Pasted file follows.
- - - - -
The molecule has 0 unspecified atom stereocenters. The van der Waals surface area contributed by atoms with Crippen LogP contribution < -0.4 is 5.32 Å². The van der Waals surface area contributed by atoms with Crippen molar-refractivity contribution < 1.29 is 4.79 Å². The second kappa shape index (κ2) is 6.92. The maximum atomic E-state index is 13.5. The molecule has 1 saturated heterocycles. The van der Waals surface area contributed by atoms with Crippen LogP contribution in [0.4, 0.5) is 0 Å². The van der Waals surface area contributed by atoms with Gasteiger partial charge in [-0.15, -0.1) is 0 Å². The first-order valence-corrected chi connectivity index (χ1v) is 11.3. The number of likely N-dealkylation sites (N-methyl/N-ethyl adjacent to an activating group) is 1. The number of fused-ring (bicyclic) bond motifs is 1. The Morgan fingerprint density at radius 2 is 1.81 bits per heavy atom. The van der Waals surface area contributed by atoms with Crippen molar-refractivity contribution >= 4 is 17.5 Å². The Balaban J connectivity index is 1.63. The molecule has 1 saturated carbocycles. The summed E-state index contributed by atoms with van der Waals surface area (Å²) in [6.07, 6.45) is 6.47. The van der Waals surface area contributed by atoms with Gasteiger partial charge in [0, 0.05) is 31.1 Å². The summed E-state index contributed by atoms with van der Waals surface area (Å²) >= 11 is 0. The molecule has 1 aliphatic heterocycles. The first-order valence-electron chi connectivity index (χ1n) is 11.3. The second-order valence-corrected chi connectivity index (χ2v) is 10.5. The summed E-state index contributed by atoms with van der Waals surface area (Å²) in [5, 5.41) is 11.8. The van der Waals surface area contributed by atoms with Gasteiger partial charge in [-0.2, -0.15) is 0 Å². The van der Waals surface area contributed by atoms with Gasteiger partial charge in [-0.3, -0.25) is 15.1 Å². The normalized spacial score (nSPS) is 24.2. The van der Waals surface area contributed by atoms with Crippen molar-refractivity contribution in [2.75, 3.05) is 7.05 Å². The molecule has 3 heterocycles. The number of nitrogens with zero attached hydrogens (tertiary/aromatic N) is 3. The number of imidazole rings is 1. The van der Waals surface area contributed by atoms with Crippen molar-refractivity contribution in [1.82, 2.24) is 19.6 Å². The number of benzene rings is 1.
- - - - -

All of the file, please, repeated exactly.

The molecule has 0 unspecified atom stereocenters. The van der Waals surface area contributed by atoms with Crippen LogP contribution < -0.4 is 5.32 Å². The van der Waals surface area contributed by atoms with Crippen molar-refractivity contribution < 1.29 is 4.79 Å². The second kappa shape index (κ2) is 6.92. The maximum atomic E-state index is 13.5. The molecule has 1 saturated heterocycles. The van der Waals surface area contributed by atoms with Crippen LogP contribution in [0.4, 0.5) is 0 Å². The van der Waals surface area contributed by atoms with Gasteiger partial charge in [-0.15, -0.1) is 0 Å². The first-order valence-corrected chi connectivity index (χ1v) is 11.3. The number of likely N-dealkylation sites (N-methyl/N-ethyl adjacent to an activating group) is 1. The number of fused-ring (bicyclic) bond motifs is 1. The Morgan fingerprint density at radius 2 is 1.81 bits per heavy atom. The van der Waals surface area contributed by atoms with Crippen molar-refractivity contribution >= 4 is 17.5 Å². The Balaban J connectivity index is 1.63. The molecule has 1 saturated carbocycles. The summed E-state index contributed by atoms with van der Waals surface area (Å²) in [6.07, 6.45) is 6.47. The van der Waals surface area contributed by atoms with Gasteiger partial charge in [0, 0.05) is 31.1 Å². The summed E-state index contributed by atoms with van der Waals surface area (Å²) >= 11 is 0. The molecule has 1 aliphatic heterocycles. The first-order valence-electron chi connectivity index (χ1n) is 11.3. The second-order valence-corrected chi connectivity index (χ2v) is 10.5. The summed E-state index contributed by atoms with van der Waals surface area (Å²) in [5, 5.41) is 11.8. The van der Waals surface area contributed by atoms with Gasteiger partial charge in [-0.2, -0.15) is 0 Å². The van der Waals surface area contributed by atoms with Gasteiger partial charge in [-0.3, -0.25) is 15.1 Å². The normalized spacial score (nSPS) is 24.2. The van der Waals surface area contributed by atoms with Crippen molar-refractivity contribution in [2.75, 3.05) is 7.05 Å². The molecule has 3 heterocycles. The number of nitrogens with zero attached hydrogens (tertiary/aromatic N) is 3. The number of imidazole rings is 1. The van der Waals surface area contributed by atoms with Crippen molar-refractivity contribution in [1.82, 2.24) is 19.6 Å². The number of benzene rings is 1.